Whether acquired through organic or paid means, now that the user is on your website, it’s important that the conversion journey is as smooth as possible. Without the right conversion optimisations in place, you will likely be missing out on revenue and wasting your ad budget and time. After all, what’s the point in getting them to your site through a paid ad or organic marketing if they fail to convert once they’re there?

User experience is an incredibly important part of the conversion journey - it doesn’t take much these days for a user to become frustrated with your site and decide to abandon their cart. Here are some ways you can ensure the user experience is the best it possibly can be in order to improve your conversion rates:

  • Keep it simple: From the point that a user lands on your product page, the conversion journey should be short and sweet. Try to consolidate steps where possible (i.e., enable them to fill in their billing and shipping information and complete the purchase on a single page)
  • Reduce distractions: As tempting as it might be, the conversion journey isn’t the best time to insert pop ups, banners or other distracting elements that might lead the user away from their purchase (or annoy them). Save the newsletter sign-ups for the homepage or at the end of the purchase with a voucher or discount code to encourage another purchase in the future.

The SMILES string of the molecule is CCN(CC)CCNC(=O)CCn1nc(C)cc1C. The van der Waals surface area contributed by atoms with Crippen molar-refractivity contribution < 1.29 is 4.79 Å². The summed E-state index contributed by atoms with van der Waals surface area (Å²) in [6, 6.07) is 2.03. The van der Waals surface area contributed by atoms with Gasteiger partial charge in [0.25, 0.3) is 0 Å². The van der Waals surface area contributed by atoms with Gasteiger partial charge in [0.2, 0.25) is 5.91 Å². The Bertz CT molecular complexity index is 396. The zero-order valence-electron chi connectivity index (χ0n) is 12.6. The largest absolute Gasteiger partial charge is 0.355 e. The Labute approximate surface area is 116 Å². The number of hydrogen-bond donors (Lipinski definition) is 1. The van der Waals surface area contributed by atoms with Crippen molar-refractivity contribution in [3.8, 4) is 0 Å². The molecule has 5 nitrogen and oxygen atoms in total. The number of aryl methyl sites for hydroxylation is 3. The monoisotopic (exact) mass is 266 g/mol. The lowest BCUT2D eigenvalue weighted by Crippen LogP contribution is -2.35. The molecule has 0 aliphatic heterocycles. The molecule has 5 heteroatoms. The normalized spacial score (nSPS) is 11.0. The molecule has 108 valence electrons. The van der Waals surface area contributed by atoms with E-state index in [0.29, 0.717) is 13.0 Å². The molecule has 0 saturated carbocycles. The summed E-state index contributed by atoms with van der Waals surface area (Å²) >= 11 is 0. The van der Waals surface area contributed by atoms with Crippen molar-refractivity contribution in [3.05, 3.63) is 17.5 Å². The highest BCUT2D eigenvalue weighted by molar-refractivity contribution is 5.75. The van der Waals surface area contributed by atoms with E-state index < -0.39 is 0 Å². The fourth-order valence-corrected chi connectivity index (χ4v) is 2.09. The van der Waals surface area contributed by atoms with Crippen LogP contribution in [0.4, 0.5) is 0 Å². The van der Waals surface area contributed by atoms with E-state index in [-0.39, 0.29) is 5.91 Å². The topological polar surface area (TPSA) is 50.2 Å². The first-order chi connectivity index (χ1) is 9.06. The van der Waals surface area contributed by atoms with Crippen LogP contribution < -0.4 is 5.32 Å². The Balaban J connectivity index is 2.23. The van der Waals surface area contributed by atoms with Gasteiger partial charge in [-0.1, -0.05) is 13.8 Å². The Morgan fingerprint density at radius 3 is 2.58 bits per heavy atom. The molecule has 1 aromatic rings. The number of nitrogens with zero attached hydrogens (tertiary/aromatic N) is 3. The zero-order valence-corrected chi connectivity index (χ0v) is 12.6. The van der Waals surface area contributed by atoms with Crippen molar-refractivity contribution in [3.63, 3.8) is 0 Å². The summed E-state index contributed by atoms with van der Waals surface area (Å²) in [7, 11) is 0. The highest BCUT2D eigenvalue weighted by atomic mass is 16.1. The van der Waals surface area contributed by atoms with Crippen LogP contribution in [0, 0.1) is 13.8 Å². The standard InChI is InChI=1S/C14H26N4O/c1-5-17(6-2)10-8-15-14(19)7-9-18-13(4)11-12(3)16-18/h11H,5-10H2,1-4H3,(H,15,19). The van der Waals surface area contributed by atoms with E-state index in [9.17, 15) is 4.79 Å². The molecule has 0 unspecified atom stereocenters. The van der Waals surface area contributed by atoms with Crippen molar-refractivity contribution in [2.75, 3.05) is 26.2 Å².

• Offer multiple payment options: Nowadays, users expect purchase flexibility - offering multiple payment methods including Klarna, Clearpay, PayPal, and Apple Pay will give your users multiple methods of making payment to suit their specific circumstances. Entering card details manually can be a big stumbling block for online conversions, especially if your competitor’s payment methods are easier. These also act as a trust signal, as most people will have used at least one or two of these payment methods.
  • Be transparent about fees and costs: When making a purchase, users will want to weigh up the total cost including shipping and VAT. Your product page should always clearly display all costs that apply to the purchase so there are no surprises.